Friday, January 8, 2016

Movie Review - The Hateful Eight - By Daniel Kilgallon

Run Time: 167 min  
The Hateful Eight is a new Western movie and ironically enough, the eighth film written and directed by Quentin Tarantino. For the record, I viewed this film in the general release digital format, but there is a roadshow (70mm) format available in certain theaters across the country. That version runs twenty minutes longer, including a few alternate scenes as well as a full overture and intermission. Although his work is quite controversial, there is no denying that Quentin Tarantino is one of the most talented directors working in Hollywood today. Personally I am a huge fan of his films, from classics like Reservoir Dogs and Pulp Fiction to modern masterpieces Inglorious Basterds and Django Unchained. I couldn't wait to see what he was going to bring us with this next project.  

This movie takes place in the middle of Wyoming, sometime after the Civil War. A bounty hunter called John “The Hangman” Ruth (Kurt Russell) is transporting a fugitive named Daisy Domergue (Jennifer Jason Leigh) to the town of Red Rock in order to get his reward. However, they get caught in a nasty blizzard while on the road in a stagecoach and end up finding shelter at a cabin called “Minnie’s Haberdashery”. They give two more men rides along the way and meet four unfamiliar faces when they arrive at the cabin…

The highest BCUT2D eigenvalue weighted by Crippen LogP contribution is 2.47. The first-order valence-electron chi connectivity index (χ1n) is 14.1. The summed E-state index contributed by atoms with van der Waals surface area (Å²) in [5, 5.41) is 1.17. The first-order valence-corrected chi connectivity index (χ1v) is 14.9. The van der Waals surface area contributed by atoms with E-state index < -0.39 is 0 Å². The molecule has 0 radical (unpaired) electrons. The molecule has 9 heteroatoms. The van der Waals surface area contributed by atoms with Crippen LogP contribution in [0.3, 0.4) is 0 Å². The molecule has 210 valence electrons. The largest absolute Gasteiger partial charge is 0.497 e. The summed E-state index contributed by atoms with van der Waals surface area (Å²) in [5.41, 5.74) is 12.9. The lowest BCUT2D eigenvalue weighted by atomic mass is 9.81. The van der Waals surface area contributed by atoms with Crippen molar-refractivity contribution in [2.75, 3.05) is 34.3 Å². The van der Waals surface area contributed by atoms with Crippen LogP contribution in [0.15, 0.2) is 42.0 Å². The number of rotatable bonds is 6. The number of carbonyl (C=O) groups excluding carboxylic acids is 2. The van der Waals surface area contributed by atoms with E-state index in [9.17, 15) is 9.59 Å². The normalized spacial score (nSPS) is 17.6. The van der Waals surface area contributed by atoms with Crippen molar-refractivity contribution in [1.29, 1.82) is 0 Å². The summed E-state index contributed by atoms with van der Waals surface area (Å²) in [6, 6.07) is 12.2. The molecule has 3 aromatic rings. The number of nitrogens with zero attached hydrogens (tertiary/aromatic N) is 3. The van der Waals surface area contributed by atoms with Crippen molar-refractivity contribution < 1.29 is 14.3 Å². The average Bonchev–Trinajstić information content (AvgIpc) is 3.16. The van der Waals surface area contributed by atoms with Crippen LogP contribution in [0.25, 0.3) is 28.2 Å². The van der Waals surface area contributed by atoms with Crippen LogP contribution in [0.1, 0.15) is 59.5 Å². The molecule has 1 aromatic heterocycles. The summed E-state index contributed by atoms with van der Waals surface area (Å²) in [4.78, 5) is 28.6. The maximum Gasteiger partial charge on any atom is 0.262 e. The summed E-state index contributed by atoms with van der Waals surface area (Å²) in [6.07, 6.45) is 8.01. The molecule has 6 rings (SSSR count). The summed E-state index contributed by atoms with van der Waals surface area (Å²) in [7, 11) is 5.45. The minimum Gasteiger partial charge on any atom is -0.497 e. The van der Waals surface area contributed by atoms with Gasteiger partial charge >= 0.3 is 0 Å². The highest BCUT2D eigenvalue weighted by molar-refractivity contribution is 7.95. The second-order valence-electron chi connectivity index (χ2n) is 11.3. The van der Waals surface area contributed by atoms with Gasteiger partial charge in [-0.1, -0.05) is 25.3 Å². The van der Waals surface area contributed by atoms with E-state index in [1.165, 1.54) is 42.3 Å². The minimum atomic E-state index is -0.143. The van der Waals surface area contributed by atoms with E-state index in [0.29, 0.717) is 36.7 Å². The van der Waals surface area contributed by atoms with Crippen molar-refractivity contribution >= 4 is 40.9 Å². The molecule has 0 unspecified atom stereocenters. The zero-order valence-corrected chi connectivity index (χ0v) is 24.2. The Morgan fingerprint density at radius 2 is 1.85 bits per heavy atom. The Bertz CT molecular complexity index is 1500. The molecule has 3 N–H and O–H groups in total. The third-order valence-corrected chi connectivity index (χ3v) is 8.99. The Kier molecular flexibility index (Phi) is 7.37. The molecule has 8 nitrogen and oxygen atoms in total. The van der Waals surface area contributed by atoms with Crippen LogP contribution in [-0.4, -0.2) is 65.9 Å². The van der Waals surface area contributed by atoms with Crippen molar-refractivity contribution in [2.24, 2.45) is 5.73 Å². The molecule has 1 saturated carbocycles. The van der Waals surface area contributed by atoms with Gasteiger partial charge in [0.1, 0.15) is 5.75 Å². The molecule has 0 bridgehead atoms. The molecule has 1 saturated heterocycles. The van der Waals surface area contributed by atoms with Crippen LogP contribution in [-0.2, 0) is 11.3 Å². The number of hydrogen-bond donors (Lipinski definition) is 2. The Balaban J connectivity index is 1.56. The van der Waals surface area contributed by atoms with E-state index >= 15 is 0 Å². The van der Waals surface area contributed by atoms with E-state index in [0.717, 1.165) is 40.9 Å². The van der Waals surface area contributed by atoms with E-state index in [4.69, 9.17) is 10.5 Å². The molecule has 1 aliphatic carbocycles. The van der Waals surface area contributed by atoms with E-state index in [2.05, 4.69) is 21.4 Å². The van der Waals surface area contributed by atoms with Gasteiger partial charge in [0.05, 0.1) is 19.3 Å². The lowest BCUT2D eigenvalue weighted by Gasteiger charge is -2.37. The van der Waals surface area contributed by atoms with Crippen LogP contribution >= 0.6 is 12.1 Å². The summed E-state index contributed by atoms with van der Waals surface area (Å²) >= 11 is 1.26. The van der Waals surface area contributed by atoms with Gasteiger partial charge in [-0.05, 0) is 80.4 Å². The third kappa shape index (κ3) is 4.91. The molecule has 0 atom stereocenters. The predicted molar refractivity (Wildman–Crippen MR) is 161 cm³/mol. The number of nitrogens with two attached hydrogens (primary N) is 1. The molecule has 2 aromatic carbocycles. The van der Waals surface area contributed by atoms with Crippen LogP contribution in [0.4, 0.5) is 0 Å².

Nobody in Hollywood writes a script better than Quentin Tarantino and it is on full display yet again in this next masterpiece. His longest movie to date, The Hateful Eight is powered by its intriguing story and incredible dialogue that never loses your interest. Everybody in the cast had amazing performances, including Tarantino favorites Samuel L Jackson, Tim Roth and Michael Madsen. Furthermore, Ennio Morricone (The Good, The Bad and The Ugly) delivers his first complete western score in forty years and it sounds absolutely incredible. That contributes to the old-fashioned style of this movie, which I absolutely loved to see. Of course, Tarantino brings plenty of his signature humor to this film, as well as tons of absurd, over the top violence. Keep in mind the time period of this piece, so there is certainly some extreme content that could be found offensive. However, if that doesn't bother you and you are a fan of Quentin Tarantino’s work, this film is easily worth seeing in theaters; it is one of his absolute best projects to date.

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